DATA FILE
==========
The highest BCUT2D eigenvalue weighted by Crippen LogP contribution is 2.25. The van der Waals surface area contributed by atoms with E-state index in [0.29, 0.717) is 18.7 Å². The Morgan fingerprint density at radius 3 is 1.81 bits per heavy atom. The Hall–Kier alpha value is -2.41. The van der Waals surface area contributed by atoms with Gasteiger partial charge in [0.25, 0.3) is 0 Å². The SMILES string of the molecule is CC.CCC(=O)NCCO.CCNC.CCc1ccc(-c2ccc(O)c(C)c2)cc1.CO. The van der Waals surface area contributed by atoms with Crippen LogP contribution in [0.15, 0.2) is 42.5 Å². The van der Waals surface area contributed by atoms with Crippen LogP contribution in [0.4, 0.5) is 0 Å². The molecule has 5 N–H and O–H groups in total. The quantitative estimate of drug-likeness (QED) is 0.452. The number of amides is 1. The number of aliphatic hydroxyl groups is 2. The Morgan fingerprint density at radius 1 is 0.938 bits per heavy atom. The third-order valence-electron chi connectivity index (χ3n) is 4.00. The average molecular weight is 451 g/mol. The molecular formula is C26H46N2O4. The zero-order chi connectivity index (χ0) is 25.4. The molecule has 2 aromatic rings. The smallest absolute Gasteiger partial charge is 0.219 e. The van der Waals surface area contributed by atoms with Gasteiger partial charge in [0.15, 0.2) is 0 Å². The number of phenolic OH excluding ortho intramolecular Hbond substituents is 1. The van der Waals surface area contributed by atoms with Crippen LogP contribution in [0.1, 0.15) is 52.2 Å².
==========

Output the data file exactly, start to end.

The highest BCUT2D eigenvalue weighted by Crippen LogP contribution is 2.25. The van der Waals surface area contributed by atoms with E-state index in [0.29, 0.717) is 18.7 Å². The Morgan fingerprint density at radius 3 is 1.81 bits per heavy atom. The Hall–Kier alpha value is -2.41. The van der Waals surface area contributed by atoms with Gasteiger partial charge in [0.25, 0.3) is 0 Å². The SMILES string of the molecule is CC.CCC(=O)NCCO.CCNC.CCc1ccc(-c2ccc(O)c(C)c2)cc1.CO. The van der Waals surface area contributed by atoms with Crippen LogP contribution in [0.15, 0.2) is 42.5 Å². The van der Waals surface area contributed by atoms with Crippen LogP contribution in [0.4, 0.5) is 0 Å². The molecule has 5 N–H and O–H groups in total. The quantitative estimate of drug-likeness (QED) is 0.452. The number of amides is 1. The number of aliphatic hydroxyl groups is 2. The Morgan fingerprint density at radius 1 is 0.938 bits per heavy atom. The third-order valence-electron chi connectivity index (χ3n) is 4.00. The average molecular weight is 451 g/mol. The molecular formula is C26H46N2O4. The zero-order chi connectivity index (χ0) is 25.4. The molecule has 2 aromatic rings. The smallest absolute Gasteiger partial charge is 0.219 e. The van der Waals surface area contributed by atoms with Gasteiger partial charge in [0.15, 0.2) is 0 Å². The number of phenolic OH excluding ortho intramolecular Hbond substituents is 1. The van der Waals surface area contributed by atoms with Crippen LogP contribution in [0.1, 0.15) is 52.2 Å².